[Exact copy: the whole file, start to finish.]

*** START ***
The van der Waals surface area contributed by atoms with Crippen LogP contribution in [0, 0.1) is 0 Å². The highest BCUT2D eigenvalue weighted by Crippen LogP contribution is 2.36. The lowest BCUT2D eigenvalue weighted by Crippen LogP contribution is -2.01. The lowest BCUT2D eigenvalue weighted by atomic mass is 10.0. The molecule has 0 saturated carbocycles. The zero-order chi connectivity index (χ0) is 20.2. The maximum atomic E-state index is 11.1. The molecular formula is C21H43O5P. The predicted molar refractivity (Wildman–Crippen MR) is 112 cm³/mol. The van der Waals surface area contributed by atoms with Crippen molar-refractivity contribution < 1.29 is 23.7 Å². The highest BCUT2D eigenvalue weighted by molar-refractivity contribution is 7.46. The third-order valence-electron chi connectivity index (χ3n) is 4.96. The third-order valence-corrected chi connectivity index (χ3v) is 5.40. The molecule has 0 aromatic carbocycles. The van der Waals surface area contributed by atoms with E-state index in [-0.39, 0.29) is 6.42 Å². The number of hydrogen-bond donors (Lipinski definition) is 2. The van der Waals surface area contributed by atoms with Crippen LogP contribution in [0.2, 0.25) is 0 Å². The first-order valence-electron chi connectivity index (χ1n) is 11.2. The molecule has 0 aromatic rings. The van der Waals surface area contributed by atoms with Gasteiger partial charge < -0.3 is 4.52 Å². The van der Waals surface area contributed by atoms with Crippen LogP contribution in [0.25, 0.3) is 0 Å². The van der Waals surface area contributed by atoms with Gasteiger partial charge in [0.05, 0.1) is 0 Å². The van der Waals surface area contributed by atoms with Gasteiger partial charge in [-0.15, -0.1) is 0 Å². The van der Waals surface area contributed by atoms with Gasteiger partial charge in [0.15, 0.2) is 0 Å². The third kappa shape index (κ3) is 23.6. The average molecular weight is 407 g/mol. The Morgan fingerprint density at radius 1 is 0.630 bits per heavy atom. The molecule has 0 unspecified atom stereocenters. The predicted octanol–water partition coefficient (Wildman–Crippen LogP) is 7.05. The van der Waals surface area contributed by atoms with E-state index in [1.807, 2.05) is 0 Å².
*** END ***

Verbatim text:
The van der Waals surface area contributed by atoms with Crippen LogP contribution in [0, 0.1) is 0 Å². The highest BCUT2D eigenvalue weighted by Crippen LogP contribution is 2.36. The lowest BCUT2D eigenvalue weighted by Crippen LogP contribution is -2.01. The lowest BCUT2D eigenvalue weighted by atomic mass is 10.0. The molecule has 0 saturated carbocycles. The zero-order chi connectivity index (χ0) is 20.2. The maximum atomic E-state index is 11.1. The molecular formula is C21H43O5P. The predicted molar refractivity (Wildman–Crippen MR) is 112 cm³/mol. The van der Waals surface area contributed by atoms with Crippen molar-refractivity contribution < 1.29 is 23.7 Å². The highest BCUT2D eigenvalue weighted by molar-refractivity contribution is 7.46. The third-order valence-electron chi connectivity index (χ3n) is 4.96. The third-order valence-corrected chi connectivity index (χ3v) is 5.40. The molecule has 0 aromatic carbocycles. The van der Waals surface area contributed by atoms with E-state index in [-0.39, 0.29) is 6.42 Å². The number of hydrogen-bond donors (Lipinski definition) is 2. The van der Waals surface area contributed by atoms with Crippen LogP contribution in [0.2, 0.25) is 0 Å². The first-order valence-electron chi connectivity index (χ1n) is 11.2. The molecule has 0 aromatic rings. The van der Waals surface area contributed by atoms with Gasteiger partial charge < -0.3 is 4.52 Å². The van der Waals surface area contributed by atoms with Crippen LogP contribution in [0.25, 0.3) is 0 Å². The van der Waals surface area contributed by atoms with Gasteiger partial charge in [0.05, 0.1) is 0 Å². The van der Waals surface area contributed by atoms with Gasteiger partial charge in [-0.15, -0.1) is 0 Å². The van der Waals surface area contributed by atoms with Gasteiger partial charge in [0.15, 0.2) is 0 Å². The third kappa shape index (κ3) is 23.6. The average molecular weight is 407 g/mol. The Morgan fingerprint density at radius 1 is 0.630 bits per heavy atom. The molecule has 0 unspecified atom stereocenters. The predicted octanol–water partition coefficient (Wildman–Crippen LogP) is 7.05. The van der Waals surface area contributed by atoms with E-state index in [1.807, 2.05) is 0 Å².